IOS relies on privilege levels. Privilege levels (0-15) defines locally what level of access a user has when logged into an IOS device, i.e. what commands are permitted. This only applies in the absence of AAA being configured. There are 3 default privilege levels on IOS, but really only two that are relevant:
- Privilege Level 1 — Normal level on Telnet; includes all user-level commands at the router> prompt.
- Privilege Level 15 — Includes all enable-level commands at the router# prompt.
NX-OS uses a different concept for the same purpose, known as User Roles. User Roles contain rules that define the operations allowed for a particular user assigned to a role. There are default User Roles:
- Network-Admin—Complete read-and-write access to the entire NX-OS device (only available in the default VDC).
- Network-Operator—Complete read access to the entire NX-OS device (Default User Role).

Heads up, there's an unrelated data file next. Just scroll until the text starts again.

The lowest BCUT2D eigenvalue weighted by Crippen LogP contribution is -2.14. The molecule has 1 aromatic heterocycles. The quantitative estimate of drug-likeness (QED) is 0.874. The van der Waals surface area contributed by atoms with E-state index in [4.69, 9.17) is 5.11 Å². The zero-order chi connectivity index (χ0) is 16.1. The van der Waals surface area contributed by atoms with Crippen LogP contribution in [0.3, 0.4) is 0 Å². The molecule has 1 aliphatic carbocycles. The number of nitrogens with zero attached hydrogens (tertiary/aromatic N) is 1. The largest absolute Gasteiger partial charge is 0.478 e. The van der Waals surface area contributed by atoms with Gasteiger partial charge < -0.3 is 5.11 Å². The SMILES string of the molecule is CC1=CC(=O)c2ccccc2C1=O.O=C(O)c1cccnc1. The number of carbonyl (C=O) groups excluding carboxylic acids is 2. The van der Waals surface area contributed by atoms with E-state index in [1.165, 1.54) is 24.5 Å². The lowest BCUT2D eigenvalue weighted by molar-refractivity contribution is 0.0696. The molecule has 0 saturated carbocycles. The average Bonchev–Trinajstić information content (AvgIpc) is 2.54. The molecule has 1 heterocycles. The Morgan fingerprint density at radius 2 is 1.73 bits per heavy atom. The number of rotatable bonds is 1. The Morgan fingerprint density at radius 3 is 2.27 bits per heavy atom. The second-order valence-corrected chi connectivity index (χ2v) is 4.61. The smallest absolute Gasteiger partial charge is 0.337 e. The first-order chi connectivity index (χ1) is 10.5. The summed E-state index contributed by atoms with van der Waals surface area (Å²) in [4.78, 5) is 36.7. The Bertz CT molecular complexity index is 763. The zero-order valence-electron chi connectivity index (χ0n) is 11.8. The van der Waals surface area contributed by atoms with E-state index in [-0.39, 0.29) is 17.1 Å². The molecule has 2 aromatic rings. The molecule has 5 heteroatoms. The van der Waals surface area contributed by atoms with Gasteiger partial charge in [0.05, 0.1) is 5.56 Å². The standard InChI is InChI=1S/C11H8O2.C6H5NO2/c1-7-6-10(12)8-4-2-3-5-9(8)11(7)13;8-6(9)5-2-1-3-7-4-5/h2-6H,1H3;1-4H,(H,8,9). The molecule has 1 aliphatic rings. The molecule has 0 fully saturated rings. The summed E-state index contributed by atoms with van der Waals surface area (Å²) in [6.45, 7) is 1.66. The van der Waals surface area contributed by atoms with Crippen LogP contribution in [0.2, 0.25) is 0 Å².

- VDC-Admin—Read-and-write access limited to a VDC (VDCs are not yet available on Nexus 5000).
- VDC-Operator—Read access limited to a VDC (Default User Role).
A VDC (Virtual Device Context) is a logical separation of control plane hardware resources into virtualized layer3 switches. Don’t worry to much about what a VDC is for now, it is not really relevant to the purpose of this post.
When a NX-OS device is setup for the first time, during the first login, a Network-Admin account must be specified and subsequently be used to login. Arguably a bit more secure that IOS.